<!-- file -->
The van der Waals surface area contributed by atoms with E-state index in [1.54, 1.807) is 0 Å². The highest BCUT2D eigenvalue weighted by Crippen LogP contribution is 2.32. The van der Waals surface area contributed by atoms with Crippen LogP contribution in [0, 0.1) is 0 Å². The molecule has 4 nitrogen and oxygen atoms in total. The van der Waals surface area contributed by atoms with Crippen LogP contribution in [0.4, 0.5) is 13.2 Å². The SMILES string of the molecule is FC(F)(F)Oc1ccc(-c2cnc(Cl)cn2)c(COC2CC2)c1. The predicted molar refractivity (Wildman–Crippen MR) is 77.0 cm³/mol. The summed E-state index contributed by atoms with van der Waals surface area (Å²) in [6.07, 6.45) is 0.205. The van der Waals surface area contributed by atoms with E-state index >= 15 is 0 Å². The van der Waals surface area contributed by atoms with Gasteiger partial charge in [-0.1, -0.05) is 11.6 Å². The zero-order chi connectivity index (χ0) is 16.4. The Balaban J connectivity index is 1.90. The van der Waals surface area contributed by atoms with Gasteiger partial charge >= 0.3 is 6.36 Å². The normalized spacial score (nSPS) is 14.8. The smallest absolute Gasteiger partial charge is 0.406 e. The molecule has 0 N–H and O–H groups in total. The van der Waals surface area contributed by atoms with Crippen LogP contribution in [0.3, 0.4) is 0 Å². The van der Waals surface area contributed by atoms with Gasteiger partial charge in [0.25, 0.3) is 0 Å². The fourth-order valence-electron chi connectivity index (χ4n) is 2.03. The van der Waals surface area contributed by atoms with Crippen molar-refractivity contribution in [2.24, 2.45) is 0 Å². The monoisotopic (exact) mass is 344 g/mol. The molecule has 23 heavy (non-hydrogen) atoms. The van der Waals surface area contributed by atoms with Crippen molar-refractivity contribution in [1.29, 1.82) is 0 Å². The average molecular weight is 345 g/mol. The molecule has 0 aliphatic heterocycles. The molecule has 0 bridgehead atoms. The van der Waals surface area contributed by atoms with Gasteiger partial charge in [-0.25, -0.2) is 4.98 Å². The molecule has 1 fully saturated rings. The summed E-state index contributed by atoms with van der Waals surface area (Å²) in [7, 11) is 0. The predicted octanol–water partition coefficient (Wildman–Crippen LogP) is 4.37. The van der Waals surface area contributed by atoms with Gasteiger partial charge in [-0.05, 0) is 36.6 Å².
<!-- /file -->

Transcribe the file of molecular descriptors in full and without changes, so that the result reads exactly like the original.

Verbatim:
The van der Waals surface area contributed by atoms with E-state index in [1.54, 1.807) is 0 Å². The highest BCUT2D eigenvalue weighted by Crippen LogP contribution is 2.32. The van der Waals surface area contributed by atoms with Crippen LogP contribution in [0, 0.1) is 0 Å². The molecule has 4 nitrogen and oxygen atoms in total. The van der Waals surface area contributed by atoms with Crippen LogP contribution in [0.4, 0.5) is 13.2 Å². The SMILES string of the molecule is FC(F)(F)Oc1ccc(-c2cnc(Cl)cn2)c(COC2CC2)c1. The predicted molar refractivity (Wildman–Crippen MR) is 77.0 cm³/mol. The summed E-state index contributed by atoms with van der Waals surface area (Å²) in [6.07, 6.45) is 0.205. The van der Waals surface area contributed by atoms with E-state index >= 15 is 0 Å². The van der Waals surface area contributed by atoms with Gasteiger partial charge in [-0.1, -0.05) is 11.6 Å². The zero-order chi connectivity index (χ0) is 16.4. The Balaban J connectivity index is 1.90. The van der Waals surface area contributed by atoms with Gasteiger partial charge >= 0.3 is 6.36 Å². The normalized spacial score (nSPS) is 14.8. The smallest absolute Gasteiger partial charge is 0.406 e. The molecule has 0 N–H and O–H groups in total. The van der Waals surface area contributed by atoms with Crippen LogP contribution in [0.3, 0.4) is 0 Å². The van der Waals surface area contributed by atoms with Gasteiger partial charge in [0.25, 0.3) is 0 Å². The fourth-order valence-electron chi connectivity index (χ4n) is 2.03. The van der Waals surface area contributed by atoms with Crippen molar-refractivity contribution in [2.24, 2.45) is 0 Å². The monoisotopic (exact) mass is 344 g/mol. The molecule has 23 heavy (non-hydrogen) atoms. The van der Waals surface area contributed by atoms with Crippen molar-refractivity contribution in [1.29, 1.82) is 0 Å². The average molecular weight is 345 g/mol. The molecule has 0 aliphatic heterocycles. The molecule has 0 bridgehead atoms. The van der Waals surface area contributed by atoms with Gasteiger partial charge in [-0.25, -0.2) is 4.98 Å². The molecule has 1 fully saturated rings. The summed E-state index contributed by atoms with van der Waals surface area (Å²) in [7, 11) is 0. The predicted octanol–water partition coefficient (Wildman–Crippen LogP) is 4.37. The van der Waals surface area contributed by atoms with Gasteiger partial charge in [-0.05, 0) is 36.6 Å².